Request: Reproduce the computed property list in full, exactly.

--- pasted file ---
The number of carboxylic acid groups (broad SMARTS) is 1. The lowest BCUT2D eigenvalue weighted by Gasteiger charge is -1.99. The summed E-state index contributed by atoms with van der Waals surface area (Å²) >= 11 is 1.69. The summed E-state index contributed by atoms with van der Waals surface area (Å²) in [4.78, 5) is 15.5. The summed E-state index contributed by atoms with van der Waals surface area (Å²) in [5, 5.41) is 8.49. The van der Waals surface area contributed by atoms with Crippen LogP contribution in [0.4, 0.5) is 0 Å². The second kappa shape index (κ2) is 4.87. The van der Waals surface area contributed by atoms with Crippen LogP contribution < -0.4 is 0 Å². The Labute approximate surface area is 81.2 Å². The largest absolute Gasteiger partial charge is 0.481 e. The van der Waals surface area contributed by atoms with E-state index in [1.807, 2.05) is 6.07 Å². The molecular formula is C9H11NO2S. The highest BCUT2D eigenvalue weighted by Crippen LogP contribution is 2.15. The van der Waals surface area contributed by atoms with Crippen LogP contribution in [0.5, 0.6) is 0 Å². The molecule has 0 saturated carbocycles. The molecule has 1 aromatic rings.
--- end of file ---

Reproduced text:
The number of carboxylic acid groups (broad SMARTS) is 1. The lowest BCUT2D eigenvalue weighted by Gasteiger charge is -1.99. The summed E-state index contributed by atoms with van der Waals surface area (Å²) >= 11 is 1.69. The summed E-state index contributed by atoms with van der Waals surface area (Å²) in [4.78, 5) is 15.5. The summed E-state index contributed by atoms with van der Waals surface area (Å²) in [5, 5.41) is 8.49. The van der Waals surface area contributed by atoms with Crippen LogP contribution in [0.4, 0.5) is 0 Å². The second kappa shape index (κ2) is 4.87. The van der Waals surface area contributed by atoms with Crippen LogP contribution < -0.4 is 0 Å². The Labute approximate surface area is 81.2 Å². The largest absolute Gasteiger partial charge is 0.481 e. The van der Waals surface area contributed by atoms with E-state index in [1.807, 2.05) is 6.07 Å². The molecular formula is C9H11NO2S. The highest BCUT2D eigenvalue weighted by Crippen LogP contribution is 2.15. The van der Waals surface area contributed by atoms with Crippen LogP contribution in [0.5, 0.6) is 0 Å². The molecule has 0 saturated carbocycles. The molecule has 1 aromatic rings.